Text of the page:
Unlike Theroux, we are told, Chatwin was in a state of permanent crisis over his writing - and busy telling Theroux all about it. But when Chatwin appeared to bemoan his writer's block, Theroux says, he was not really bemoaning it at all; it was rather a way of boasting about the subtlety of his writing gift, with the implication that it was more fine-tuned and delicate than Theroux's own. Chatwin, says Theroux, also boasted about his command of French; he was a bad listener, and a bore who repeated his own stories, 'shrieking each predictable thing and looking eager and hopeful'.

Following this catalogue of failings, interspersed with assurances of his regard for Chatwin, Theroux moves on to his subject's private life. 'We had met his wife,' he writes 'but the very fact of Bruce having a wife was so improbable that no one quite believed it.' Chatwin was in fact homosexual, says Theroux, and his marriage, a mutual friend informs him 'with pursed lips', was a marriage blanc. (Chatwin did not confide any of this to Theroux. One wonders what kind of friendship it can have been.)

Before giving us the low-down, Theroux tells us that he does not think it should matter one way or the other. A few lines later, he says: 'I wanted to know more about his homosexual life, not because I am prurient but because if I like someone I want to know everything.' 'That he was homosexual bothered no one,' he continues, but the fact that Chatwin never spoke about it 'was rather disturbing'. It disturbed Theroux, apparently, because it showed that Chatwin lacked the courage to embrace the confessional mode - unlike Theroux himself. As he puts it (my italics): 'He never wrote about his sexuality, and some of us have laid our souls bare.'

It's news to me that Chatwin was exclusively homosexual: 'Both sexes are irresistible,' he writes from Senegal. And it's questionable whether the fact that Theroux has chosen to write about his own sex life has any bearing on Chatwin's right not to talk about his. Coyness, it may be argued, is no crime, especially when, like Chatwin, you are actually in the grave. Having revealed all, though, Theroux shuffles off the responsibility with the absence of self- regard that we have by now come to expect. He refers to an 'ungracious' memoir by David Plante, a writer who 'refused to see Bruce's sense of fun', singling out Plante's account of a visit with Chatwin to 'a gay disco called 'Heaven' '. The piece, says Theroux, is full of 'dark hints and hypocrisy' in which Plante 'never discloses his own motive for going to the gay hangout'.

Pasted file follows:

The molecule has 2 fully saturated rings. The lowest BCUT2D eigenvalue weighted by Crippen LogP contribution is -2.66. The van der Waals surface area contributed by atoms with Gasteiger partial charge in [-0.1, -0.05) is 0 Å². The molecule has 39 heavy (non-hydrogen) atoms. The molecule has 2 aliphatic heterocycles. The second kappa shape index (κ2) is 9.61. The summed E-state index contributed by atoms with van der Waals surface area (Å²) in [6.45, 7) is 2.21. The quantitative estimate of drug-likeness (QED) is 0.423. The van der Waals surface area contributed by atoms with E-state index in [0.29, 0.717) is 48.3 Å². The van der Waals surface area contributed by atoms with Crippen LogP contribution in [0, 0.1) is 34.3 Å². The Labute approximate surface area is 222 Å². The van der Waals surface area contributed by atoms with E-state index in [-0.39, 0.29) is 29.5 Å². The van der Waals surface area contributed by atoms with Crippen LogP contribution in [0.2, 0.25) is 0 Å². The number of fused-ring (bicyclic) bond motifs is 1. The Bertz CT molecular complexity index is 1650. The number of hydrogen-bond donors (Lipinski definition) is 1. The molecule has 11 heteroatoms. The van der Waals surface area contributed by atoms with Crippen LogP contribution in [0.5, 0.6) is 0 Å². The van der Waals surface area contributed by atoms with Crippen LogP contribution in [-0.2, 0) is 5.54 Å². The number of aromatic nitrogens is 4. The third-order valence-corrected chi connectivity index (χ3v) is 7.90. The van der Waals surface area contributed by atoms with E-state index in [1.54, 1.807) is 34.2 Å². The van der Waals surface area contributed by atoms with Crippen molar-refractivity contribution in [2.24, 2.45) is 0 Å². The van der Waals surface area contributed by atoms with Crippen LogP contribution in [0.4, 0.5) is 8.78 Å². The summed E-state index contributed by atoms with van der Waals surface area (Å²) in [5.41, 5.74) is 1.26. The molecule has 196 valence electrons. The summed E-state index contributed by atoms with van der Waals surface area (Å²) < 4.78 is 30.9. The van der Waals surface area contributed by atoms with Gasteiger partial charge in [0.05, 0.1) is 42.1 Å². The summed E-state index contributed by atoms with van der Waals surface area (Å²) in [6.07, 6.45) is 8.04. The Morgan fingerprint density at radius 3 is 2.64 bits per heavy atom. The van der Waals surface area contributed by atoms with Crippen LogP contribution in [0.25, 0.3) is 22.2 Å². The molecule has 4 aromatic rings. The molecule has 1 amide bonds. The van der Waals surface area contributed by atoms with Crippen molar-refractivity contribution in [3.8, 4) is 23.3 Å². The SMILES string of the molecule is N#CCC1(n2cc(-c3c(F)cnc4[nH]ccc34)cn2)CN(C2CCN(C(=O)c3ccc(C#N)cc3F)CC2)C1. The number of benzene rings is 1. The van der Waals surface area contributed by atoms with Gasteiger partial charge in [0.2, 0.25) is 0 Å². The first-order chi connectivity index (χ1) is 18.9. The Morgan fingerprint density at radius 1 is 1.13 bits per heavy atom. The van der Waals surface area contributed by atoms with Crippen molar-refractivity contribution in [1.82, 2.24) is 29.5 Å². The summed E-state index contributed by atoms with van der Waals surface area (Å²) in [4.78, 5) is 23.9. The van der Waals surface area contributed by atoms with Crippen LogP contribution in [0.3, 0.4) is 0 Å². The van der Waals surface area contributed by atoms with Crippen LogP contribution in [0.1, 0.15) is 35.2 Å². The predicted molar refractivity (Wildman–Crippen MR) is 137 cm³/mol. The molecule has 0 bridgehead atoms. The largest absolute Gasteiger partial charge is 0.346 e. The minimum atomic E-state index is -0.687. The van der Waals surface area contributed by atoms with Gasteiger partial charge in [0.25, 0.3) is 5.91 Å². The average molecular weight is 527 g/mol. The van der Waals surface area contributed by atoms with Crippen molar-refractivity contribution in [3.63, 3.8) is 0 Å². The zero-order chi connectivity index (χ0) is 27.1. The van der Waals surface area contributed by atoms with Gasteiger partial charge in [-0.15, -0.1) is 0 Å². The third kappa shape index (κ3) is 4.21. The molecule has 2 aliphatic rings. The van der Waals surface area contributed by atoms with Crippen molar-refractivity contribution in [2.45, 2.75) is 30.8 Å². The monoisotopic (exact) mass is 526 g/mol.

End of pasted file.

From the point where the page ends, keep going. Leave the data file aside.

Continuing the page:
I guess it must have been Moleskin Night at Heaven. All one can say to Theroux, really, is hypocrite lecteur] Perhaps he should be asked to dislose his own motive for this attack on the character and reputation of his dead friend. Surely it couldn't be envy? Envy of the dead? Odd indeed.

There is certainly a critique to be made of Chatwin's work. Such a critique would note the limits of his much lauded style; would acknowledge that his writing is diverting rather than affecting, dazzling rather than moving; would examine the ethical dilemma posed by the use of real people and events in narratives with ambiguous claims to facticity. It might legitimately be argued that these limitations and avoidances correspond to areas of silence in Chatwin's own life. But Chatwin and the high style he invented - let us call it the moleskin style - remain a presence to reckon with. Whatever his limitations, whatever his vices of style, he deserves better than a Greek gift from a soi-disant friend. If this is the current alternative, let me join the Chatwin cult immediately.

'Bruce Chatwin: Photographs and Notebooks', eds David King and Francis Wyndham, Cape pounds 20; 'Bruce Chatwin' by Nicholas Murray, Seren Books pounds 11.95; 'Granta 44: The Last Place on Earth', Penguin pounds 7.99

(Photograph omitted)